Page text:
On Tuesday, October 3, the Supreme Court will hear oral argument in one of the most important cases of the term, Gill v. Whitford. The primary issue in Gill is whether partisan gerrymandering can be challenged in court at all and, if so, when is such gerrymandering unconstitutional.
But the stakes here are much higher than whether the challenged districts in Wisconsin, where Gill arose, should be redrawn. Left unchecked, partisan gerrymandering could lead to permanent and profoundly undemocratic changes to the Constitution itself.
Nor is Wisconsin the only state to exhibit such a skew. Virginia and North Carolina have similar skews in both their legislatures and their congressional delegations. And Republicans in Maryland have complaints about Democrat-controlled redistricting. Improved technology and data collection about voters make it possible to draw districts that track partisan preferences with increasing precision. Left unchecked, therefore, these skews will only increase over time.
The Constitution contains no requirement of precise proportionality between the votes a party’s candidates receive and the number seats it holds in a legislature, and Democratic voters’ tendency to live in more densely populated areas than Republican voters may contribute to a districting skew in favor of Republicans even in the absence of redistricting that takes partisanship into account. Moreover, the nature of a democracy is that there are losers as well as winners; we don’t all get to have our favored candidates in charge.
But taken to an extreme, partisan gerrymandering can lead to state legislatures and congressional delegations that are deeply unrepresentative of the political views of the people of a state. And extreme partisan gerrymandering can also be self-perpetuating because the same party continues to control the redistricting process even if that party does not command majority support among the voters.
Those of us who live outside Wisconsin (or Virginia, North Carolina, or Maryland) should not assume these issues do not affect us. We all have a stake in ensuring that, in rough terms, elected representatives throughout the country are accountable to the people. Nowhere is that truer than when it comes to amending the Constitution.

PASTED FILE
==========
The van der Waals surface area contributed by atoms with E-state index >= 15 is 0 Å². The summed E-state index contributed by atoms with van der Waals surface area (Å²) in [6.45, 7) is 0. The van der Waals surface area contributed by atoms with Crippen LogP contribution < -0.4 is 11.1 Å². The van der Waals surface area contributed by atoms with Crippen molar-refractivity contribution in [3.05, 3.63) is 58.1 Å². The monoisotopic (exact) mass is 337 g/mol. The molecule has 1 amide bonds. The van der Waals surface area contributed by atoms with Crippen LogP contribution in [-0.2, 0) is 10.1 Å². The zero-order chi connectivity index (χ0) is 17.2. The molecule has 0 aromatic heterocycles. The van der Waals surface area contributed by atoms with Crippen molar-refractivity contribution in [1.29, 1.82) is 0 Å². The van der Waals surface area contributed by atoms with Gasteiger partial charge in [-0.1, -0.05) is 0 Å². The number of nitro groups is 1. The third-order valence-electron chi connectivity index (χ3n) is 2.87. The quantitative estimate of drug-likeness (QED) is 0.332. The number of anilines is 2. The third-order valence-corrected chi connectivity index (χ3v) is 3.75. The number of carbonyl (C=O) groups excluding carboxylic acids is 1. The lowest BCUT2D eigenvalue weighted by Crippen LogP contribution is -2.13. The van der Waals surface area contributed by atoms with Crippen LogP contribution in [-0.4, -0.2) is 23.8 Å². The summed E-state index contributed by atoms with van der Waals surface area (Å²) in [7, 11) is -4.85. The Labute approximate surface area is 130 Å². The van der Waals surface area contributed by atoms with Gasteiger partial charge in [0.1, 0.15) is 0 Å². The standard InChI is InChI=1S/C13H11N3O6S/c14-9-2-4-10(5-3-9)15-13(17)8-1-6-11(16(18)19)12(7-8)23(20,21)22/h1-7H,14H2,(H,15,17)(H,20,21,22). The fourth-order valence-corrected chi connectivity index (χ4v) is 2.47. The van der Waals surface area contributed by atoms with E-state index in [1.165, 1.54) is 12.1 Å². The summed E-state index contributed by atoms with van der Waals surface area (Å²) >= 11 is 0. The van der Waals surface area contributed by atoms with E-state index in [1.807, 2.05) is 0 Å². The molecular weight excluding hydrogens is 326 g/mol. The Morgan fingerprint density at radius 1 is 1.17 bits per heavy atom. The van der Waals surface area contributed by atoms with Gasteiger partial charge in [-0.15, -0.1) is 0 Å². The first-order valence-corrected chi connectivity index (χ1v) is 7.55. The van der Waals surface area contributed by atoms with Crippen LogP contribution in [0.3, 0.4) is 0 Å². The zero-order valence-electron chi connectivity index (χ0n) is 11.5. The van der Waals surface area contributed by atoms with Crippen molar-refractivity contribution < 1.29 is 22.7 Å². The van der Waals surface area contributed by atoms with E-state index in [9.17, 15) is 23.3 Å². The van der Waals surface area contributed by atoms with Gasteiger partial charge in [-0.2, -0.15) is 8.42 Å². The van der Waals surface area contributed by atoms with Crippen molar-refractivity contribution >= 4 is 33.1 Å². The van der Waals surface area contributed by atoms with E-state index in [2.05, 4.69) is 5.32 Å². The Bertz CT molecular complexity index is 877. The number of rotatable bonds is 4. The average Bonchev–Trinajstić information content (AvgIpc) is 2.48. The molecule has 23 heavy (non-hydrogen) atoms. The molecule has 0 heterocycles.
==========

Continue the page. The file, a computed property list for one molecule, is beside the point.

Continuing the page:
The Framers made it hard to amend the Constitution without widespread support. A supermajority of states must ratify any constitutional amendment before it goes into effect. Partisan gerrymandering, however, opens a door to the proposal and ratification of amendments are not in fact widely supported.
Article V of the Constitution, which sets out the mechanisms for amendments, provides for Congress to call a constitutional convention to consider amendments — also known as a convention of states — “on the Application of the Legislatures of two thirds of the several States …” If such a convention occurs and proposes amendments, they are then sent to the states for ratification, Three quarters of the states must vote to ratify any amendment for it to take effect.
Because state legislatures play such a significant role in this process, their make-up can affect how it operates. It takes 34 state legislatures to call for a convention, and 38 states to ratify any amendments proposed by the convention. Currently, Republicans have complete control of 33 legislatures.
Of course, in many states, that control reflects the popular vote. But in several of those 33 states, state legislative control is, at least arguably, due to partisan gerrymandering. In other words, we are within one state of the possibility of a constitutional convention called on terms dictated entirely by one party — even if that party and its proposals do not enjoy majority support — and within five states of such proposals being ratified.
The idea of a constitutional convention is not intrinsically a partisan or ideologically conservative one. Several states, both red and blue, have called for a convention to overrule Citizens United. But some, like the American Legislative Exchange Council (ALEC), are pushing for fundamental — and fundamentally conservative — changes to our constitutional structure, specifically designed to weaken the federal government.
ALEC, for example, urges that the Constitution be amended to require approval by a majority of state legislatures before the federal government incur debt.
In the absence of constitutional and judicially-enforceable limitations on partisan gerrymandering, it is well within the realm of possibility that constitutional amendments, or even an entirely new constitution, could be enacted despite a lack of popular support, much less the kind of overwhelming popular support that, under any theory of democratic accountability, such dramatic changes should enjoy.
As James Madison explained in Federalist No. 39, the government and its powers should be “derived from the great body of the society, not from an inconsiderable proportion, or a favored class of it.”
If the Supreme Court fails to restrict extreme partisan gerrymandering, the consequences could go far beyond questions of control of individual statehouses and congressional delegations — and could run afoul of this basic principle of our democratic republic.
Carolyn Shapiro is an associate professor of law at IIT Chicago-Kent College of Law, the founder and co-director of Chicago-Kent's Institute on the Supreme Court of the United States (ISCOTUS) and director of the Public Interest Certificate Program. Shapiro is a former Illinois Solicitor General and is one of the 18 constitutional law professors on an amicus brief in support of the respondent in Gill v. Whitford.